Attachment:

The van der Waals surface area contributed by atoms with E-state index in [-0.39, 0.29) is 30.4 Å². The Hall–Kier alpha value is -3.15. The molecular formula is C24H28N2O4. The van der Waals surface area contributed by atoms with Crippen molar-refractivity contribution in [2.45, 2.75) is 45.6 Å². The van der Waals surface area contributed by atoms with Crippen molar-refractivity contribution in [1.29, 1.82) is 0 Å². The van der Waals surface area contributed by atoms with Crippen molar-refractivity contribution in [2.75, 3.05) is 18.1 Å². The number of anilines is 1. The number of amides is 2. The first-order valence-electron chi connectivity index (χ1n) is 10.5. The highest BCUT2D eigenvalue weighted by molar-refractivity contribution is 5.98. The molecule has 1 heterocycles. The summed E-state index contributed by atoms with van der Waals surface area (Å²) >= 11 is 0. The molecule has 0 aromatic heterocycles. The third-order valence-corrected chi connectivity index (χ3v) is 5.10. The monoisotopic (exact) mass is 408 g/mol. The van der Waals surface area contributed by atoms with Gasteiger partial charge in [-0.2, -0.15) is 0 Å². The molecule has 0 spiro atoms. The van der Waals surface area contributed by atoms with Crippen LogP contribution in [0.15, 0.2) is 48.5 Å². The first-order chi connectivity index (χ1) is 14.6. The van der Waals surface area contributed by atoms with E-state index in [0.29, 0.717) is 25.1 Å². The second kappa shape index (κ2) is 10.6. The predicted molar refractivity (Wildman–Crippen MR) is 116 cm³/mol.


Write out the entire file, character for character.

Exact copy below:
The van der Waals surface area contributed by atoms with E-state index in [-0.39, 0.29) is 30.4 Å². The Hall–Kier alpha value is -3.15. The molecular formula is C24H28N2O4. The van der Waals surface area contributed by atoms with Crippen molar-refractivity contribution in [2.45, 2.75) is 45.6 Å². The van der Waals surface area contributed by atoms with Crippen molar-refractivity contribution in [1.29, 1.82) is 0 Å². The van der Waals surface area contributed by atoms with Crippen molar-refractivity contribution in [2.75, 3.05) is 18.1 Å². The number of anilines is 1. The number of amides is 2. The first-order valence-electron chi connectivity index (χ1n) is 10.5. The highest BCUT2D eigenvalue weighted by molar-refractivity contribution is 5.98. The molecule has 1 heterocycles. The summed E-state index contributed by atoms with van der Waals surface area (Å²) >= 11 is 0. The molecule has 0 aromatic heterocycles. The third-order valence-corrected chi connectivity index (χ3v) is 5.10. The monoisotopic (exact) mass is 408 g/mol. The van der Waals surface area contributed by atoms with Gasteiger partial charge in [-0.2, -0.15) is 0 Å². The molecule has 0 spiro atoms. The van der Waals surface area contributed by atoms with Crippen LogP contribution in [0.15, 0.2) is 48.5 Å². The first-order chi connectivity index (χ1) is 14.6. The van der Waals surface area contributed by atoms with E-state index in [0.29, 0.717) is 25.1 Å². The second kappa shape index (κ2) is 10.6. The predicted molar refractivity (Wildman–Crippen MR) is 116 cm³/mol.